The Tao of Roark

by Peter Saint-Andre

Chapter 31: The Architecture of Happiness

Previous: Chapter 30: Yin and Yang

The newspaper caption beneath a picture of Howard Roark standing before the Enright House reads: "Are You Happy, Mr. Superman?" The irony is that Mr. Superman is indeed happy, because making his values real by bringing beautiful buildings into the world is, for Roark, a source of the most exalted enjoyment one could imagine.

This level of joy is not mere fun or pleasure, but a deep alignment between my values and their realization in the world — a form of metaphysical joy or love for existence. Yet is such joy found only in the highest creations of the human spirit? Does joy require in all instances a feeling of man-worship or a heroic sense of life? No. For me, joy is the word that best captures a deeply positive, constructive, humanistic approach to life, work, art, love, family, friendship, and the pursuit of wisdom. This approach to life is built on the assumption that man is born to glory and that happiness is my sacred birthright.

Does honoring the power of thought require me to live up to an explicitly rational view of man and the universe in everything I think and do, or even to forsake passion? No. I live a life of reason when my actions are clear, intelligible, integrated, open to the fundamental human power of understanding myself and the world. But the power of understanding includes perception, imagination, and introspection as well as explicitly conceptual thought. As Jacob Bronowski wrote in his poem The Abacus and the Rose, I must "reject the feud of eye and intellect"; reason's hand, far from being cold and clammy, provides the touch that enables both light and heat, both thought and passion, both deep understanding and deep emotion. Joy and reason go hand in hand.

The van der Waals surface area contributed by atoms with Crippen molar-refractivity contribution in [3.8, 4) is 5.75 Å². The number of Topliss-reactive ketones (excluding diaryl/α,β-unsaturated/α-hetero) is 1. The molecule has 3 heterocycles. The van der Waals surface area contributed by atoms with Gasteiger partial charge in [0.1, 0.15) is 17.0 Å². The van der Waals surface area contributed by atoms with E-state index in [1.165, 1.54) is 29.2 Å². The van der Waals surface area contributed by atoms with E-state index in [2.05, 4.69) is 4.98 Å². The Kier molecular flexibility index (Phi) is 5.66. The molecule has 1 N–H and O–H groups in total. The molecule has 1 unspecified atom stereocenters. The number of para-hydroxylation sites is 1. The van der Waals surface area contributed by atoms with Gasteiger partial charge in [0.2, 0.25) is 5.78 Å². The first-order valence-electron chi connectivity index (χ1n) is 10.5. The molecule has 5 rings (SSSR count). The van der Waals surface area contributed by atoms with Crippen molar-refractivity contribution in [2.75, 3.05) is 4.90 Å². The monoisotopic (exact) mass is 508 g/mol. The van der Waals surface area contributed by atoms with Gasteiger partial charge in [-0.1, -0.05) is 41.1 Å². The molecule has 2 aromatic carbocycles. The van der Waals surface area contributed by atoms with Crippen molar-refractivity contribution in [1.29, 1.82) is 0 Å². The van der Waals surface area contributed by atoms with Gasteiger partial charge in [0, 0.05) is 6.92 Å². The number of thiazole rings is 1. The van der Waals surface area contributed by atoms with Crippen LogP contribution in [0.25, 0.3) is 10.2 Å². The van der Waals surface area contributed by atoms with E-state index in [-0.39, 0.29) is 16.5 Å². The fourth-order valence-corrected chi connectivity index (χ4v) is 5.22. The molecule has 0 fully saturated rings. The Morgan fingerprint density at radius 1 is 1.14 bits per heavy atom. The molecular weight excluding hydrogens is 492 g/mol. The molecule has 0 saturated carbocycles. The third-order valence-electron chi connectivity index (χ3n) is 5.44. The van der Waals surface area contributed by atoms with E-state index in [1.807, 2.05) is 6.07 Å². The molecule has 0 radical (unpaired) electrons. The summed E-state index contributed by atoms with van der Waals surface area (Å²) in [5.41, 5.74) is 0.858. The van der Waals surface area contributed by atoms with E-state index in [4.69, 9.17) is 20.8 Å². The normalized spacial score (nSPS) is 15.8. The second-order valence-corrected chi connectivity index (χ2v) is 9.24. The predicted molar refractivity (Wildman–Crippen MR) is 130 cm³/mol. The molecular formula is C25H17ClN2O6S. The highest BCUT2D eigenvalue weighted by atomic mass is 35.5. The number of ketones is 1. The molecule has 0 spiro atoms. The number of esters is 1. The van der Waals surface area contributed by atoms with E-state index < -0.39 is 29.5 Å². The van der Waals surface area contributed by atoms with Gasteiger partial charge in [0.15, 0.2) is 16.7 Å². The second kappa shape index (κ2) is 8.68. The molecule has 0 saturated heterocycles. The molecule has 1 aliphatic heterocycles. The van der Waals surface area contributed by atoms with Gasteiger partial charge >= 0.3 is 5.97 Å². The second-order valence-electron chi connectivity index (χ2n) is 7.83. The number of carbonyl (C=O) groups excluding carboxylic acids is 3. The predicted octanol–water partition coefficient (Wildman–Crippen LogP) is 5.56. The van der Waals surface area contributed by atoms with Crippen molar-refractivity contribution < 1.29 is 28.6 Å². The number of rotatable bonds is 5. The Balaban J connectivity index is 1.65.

Finally, can meaning be realized only in the loftiest abstractions or most cosmic goals? Does the search for meaning mandate that I must take an explicitly philosophical approach to every aspect of my life? No. Meaning emerges through an interaction between my choices and my actions, in the self-directed achievement of what I have chosen as good or important. But the good and the important are not mere abstractions: they can be as particular as the smile of a friend, the scent of a flower, the sense of a phrase. Individuality extends that far; and meaning is found not merely in the cosmic and the universal, but also most directly in the concrete, in the particular, in the deeply personal, in what it closest to me: in the activities of my work, in the loving kindness of my family, in the support of my chosen friends, in the fellowship of the communities in which I live and act, in the irreplaceable health of my body, in the character that I build up within me, in my creative pursuits, in the ornaments of life that I enjoy in nature and human culture.

Next: Chapter 32: The Sovereign Individual

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